Egyptian Pres. Hosni Mubarakâ€™s sons Alaa Mubarak (L) and Gamal Mubarak (3rd L), who is also the head of the higher political committee of the countryâ€™s National Democratic Party (NDP), attends the Coptic Christmas eve mass, which will be led by Pope Shenouda III, the 117th Pope of the Coptic Orthodox Church of Alexandria and Patriarch of See of St. Mark Cathedral. Egyptâ€™s Finance Minister Youssef Boutros-Ghali is at right.
On New Yearâ€™s Day, a devastating terrorist bombing at a Coptic church in Egypt killed 21 people and injured 79 others. Although the identity of the culprits was not known, it was assumed that they were Muslim extremists, intent on targeting those they saw as heretics. Religious tensions immediately rose in the country, and angry Copts stormed streets, battled with police, and even vandalized a nearby mosque. The riots and heightened tensions between the Muslim and Coptic communities was likely what the terrorists wanted â€” to divide the Egyptian community and create sectarian strife between different religious groups.
Yet by Coptic Christmas Eve, which took place Thursday night in Egypt, things had changed completely. As Egyptian Copts attended mass at churches across the country, â€œthousandsâ€ of Muslims, including â€œthe two sons of President Hosni Mubarak,â€ joined them, acting as â€œhuman shieldsâ€ to protect from terrorist attacks by extremists. The Muslims organized under the slogan â€œWe either live together, or we die together,â€ inspired by Mohamed El-Sawy, an Egyptian artist:
Egyptâ€™s majority Muslim population stuck to its word Thursday night. What had been a promise of solidarity to the weary Coptic community, was honoured, when thousands of Muslims showed up at Coptic Christmas eve mass services in churches around the country and at candle light vigils held outside. From the well-known to the unknown, Muslims had offered their bodies as â€œhuman shieldsâ€ for last nightâ€™s mass, making a pledge to collectively fight the threat of Islamic militants and towards an Egypt free from sectarian strife.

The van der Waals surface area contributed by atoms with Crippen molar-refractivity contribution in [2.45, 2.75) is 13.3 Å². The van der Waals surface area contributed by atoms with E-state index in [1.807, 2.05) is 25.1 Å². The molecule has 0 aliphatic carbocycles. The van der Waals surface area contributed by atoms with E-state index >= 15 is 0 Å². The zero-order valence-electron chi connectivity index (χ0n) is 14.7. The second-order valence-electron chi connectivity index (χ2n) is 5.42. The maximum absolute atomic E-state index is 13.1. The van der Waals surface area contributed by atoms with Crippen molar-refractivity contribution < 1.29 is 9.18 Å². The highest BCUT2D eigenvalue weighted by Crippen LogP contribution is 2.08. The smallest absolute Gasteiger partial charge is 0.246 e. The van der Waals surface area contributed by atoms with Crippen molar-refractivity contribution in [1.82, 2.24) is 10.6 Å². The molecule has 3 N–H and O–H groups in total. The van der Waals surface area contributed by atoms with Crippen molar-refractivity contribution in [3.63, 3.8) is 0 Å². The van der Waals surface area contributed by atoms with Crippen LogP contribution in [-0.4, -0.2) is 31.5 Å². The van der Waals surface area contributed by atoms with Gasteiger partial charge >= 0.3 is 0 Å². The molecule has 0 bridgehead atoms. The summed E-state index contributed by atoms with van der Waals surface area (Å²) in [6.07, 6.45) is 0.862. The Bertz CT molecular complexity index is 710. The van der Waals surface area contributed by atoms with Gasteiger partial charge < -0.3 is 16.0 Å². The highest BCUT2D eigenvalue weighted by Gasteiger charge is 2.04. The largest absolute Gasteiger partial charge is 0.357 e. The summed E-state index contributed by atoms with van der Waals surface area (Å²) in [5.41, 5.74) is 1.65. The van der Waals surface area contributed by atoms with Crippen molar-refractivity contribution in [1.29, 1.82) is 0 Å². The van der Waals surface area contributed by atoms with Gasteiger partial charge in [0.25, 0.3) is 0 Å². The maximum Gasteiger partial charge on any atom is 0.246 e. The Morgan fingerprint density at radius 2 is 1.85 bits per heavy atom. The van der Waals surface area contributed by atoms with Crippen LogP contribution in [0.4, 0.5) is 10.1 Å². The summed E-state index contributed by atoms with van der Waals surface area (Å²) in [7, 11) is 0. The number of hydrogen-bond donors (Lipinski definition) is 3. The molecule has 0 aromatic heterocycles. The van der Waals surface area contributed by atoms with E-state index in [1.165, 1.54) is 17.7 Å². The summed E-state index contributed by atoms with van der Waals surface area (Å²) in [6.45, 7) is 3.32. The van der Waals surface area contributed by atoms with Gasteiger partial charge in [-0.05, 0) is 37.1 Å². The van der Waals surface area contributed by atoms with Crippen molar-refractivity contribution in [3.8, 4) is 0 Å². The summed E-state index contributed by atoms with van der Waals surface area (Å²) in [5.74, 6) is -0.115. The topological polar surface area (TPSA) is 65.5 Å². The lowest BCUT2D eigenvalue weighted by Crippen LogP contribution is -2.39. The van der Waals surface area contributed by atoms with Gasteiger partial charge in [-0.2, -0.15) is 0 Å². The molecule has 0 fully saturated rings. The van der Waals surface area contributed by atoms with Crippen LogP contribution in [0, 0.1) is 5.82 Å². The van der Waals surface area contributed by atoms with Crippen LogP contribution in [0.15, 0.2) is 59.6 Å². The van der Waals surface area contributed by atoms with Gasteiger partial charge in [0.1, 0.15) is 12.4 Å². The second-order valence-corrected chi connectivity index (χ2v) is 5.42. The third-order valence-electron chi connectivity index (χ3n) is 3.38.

â€œWe either live together, or we die together,â€ was the sloganeering genius of Mohamed El-Sawy, a Muslim arts tycoon whose cultural centre distributed flyers at churches in Cairo Thursday night, and who has been credited with first floating the â€œhuman shieldâ€ idea. Among those shields were movie stars Adel Imam and Yousra, popular preacher Amr Khaled, the two sons of President Hosni Mubarak, and thousands of citizens who have said they consider the attack one on Egypt as a whole. â€œThis is not about us and them,â€ said Dalia Mustafa, a student who attended mass at Virgin Mary Church on Maraashly. â€œWe are one. This was an attack on Egypt as a whole, and I am standing with the Copts because the only way things will change in this country is if we come together.â€
Al Jazeera English covered the attacks and reported from the site of one of the solidarity events where Muslims and Christians stood side by side, protesting discrimination against Copts and calling for an end to violence. Watch it:
It is a frequent complaint among opinion makers in the United States that the global Muslim community does not condemn and prevent terrorism. New York Times columnist Thomas Friedman has even said that Islam needs a civil war similar to the one the United States fought in order to deal with its extremists. But the truth is that moderate and progressive Muslims all over the world are battling extremism. Here in the United States, one-third of al-Qaeda related terror plots have been broken up thanks to intelligence provided by Muslim Americans. It is up to the press to report these positive stories and not exaggerate the sway that extremists hold over the global Muslim community.